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saying the opposite here. i am work. but the union seemed to be saying the opposite here. i am with annabel and _ saying the opposite here. i am with annabel and us _ saying the opposite here. i am with annabel and us on. _ saying the opposite here. i am with annabel and us on. the _ saying the opposite here. i am with annabel and us on. the app - saying the opposite here. i am with annabel and us on. the app has - saying the opposite here. i am with l annabel and us on. the app has been pinging so many people that that it's become a bit of a crisis, so the government said if you can take a test and show that you are clear, then you can go back, which seems relatively sensible to me. there will be one or two people you may think in the welcome of a crisis, so the government said if you can take a test and show that you are clear, then you can go back, which seems relatively sensible to me. there will be one or two people you may think, well, their condition or something underlying puts them at risk, and we can agree that, but then the unions have set, no, if you do get payments, you must stay at home, but that does seem a bit contrary to me. maybe there's more to the story that i don't know, but i do worry that people do want to work, as you say, it's good for our well—being commits good power mental health, not if they are exhausted and have been working really hard, and have been working really hard, and i know people have come up at that general sense that people would want to go to work. and if the tests i saying that you are ok to go to work, it seems kind of peculiar. so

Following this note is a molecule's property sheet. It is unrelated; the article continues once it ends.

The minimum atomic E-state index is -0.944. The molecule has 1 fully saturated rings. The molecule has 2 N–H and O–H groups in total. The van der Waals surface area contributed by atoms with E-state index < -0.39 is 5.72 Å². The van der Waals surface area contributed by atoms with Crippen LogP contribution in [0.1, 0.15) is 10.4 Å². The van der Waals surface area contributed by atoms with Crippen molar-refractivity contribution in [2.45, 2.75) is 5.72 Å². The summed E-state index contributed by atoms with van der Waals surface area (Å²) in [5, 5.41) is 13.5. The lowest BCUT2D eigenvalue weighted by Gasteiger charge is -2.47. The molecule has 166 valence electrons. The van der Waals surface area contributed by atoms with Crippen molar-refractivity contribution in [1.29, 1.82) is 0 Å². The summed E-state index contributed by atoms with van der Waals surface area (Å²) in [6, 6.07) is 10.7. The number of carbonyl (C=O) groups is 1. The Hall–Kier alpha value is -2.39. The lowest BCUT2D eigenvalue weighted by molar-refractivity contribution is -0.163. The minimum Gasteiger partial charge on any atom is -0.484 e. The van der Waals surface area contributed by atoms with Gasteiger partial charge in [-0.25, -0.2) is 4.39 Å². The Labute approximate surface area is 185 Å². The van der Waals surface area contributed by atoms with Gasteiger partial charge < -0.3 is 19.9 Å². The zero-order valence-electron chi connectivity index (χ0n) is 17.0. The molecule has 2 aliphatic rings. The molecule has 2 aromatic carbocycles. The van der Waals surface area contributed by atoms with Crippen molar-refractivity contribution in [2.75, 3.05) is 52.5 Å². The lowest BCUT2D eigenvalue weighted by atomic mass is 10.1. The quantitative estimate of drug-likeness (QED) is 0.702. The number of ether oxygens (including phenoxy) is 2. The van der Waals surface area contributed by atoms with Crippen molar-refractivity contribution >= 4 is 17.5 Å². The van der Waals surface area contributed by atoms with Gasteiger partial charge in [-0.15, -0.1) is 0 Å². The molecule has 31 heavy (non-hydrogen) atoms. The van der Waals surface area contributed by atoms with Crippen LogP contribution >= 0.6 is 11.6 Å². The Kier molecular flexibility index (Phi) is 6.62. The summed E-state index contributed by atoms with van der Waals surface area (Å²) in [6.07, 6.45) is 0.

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i feel this is a work, it seems kind of peculiar. so ifeel this is a little bit of work, it seems kind of peculiar. so i feel this is a little bit of a spat going on that needs to be resolved because it could cause major disruption you know, things like holidays and travel and shopping. i take the point that not all people are unionis? now, but i don't know how far that impact could be. . don't know how far that impact could be. , �* , ., don't know how far that impact could be. , �*, ., be. yes, indeed. let's go back to the front page — be. yes, indeed. let's go back to the front page of _ be. yes, indeed. let's go back to the front page of the _ be. yes, indeed. let's go back to the front page of the times. - be. yes, indeed. let's go back to the front page of the times. save women from a rise in violent crime, police are told. we have had a few announcements, happily, orarticles announcements, happily, or articles covering announcements, happily, orarticles covering government's approach to violent crime and the police. what is this particular article about? sure, well, this is about you know, the government calling on the police to offer more support to victims of domestic violence and to really have a more hands—on approach a methodical approach to this. you now can i methodical approach to this. you now can ijust _ methodical approach to this. you now can ijust wanted to look a little bit at _ can ijust wanted to look a little bit at some of the numbers that are cited in— bit at some of the numbers that are cited in this — bit at some of the numbers that are cited in this article, because they reaiiy— cited in this article, because they reaiiy are — cited in this article, because they really are quite damning. 0n the i~4%_ really are quite damning. 0n the i~4% of— really are quite damning. 0n the 1.4% ofaround really are quite damning. 0n the 1.4% of around 55,000 rape cases reported _ 1.4% of around 55,000 rape cases reported to — 1.4% of around 55,000 rape cases reported to the police in england and wales in 2019 and 2020 resulted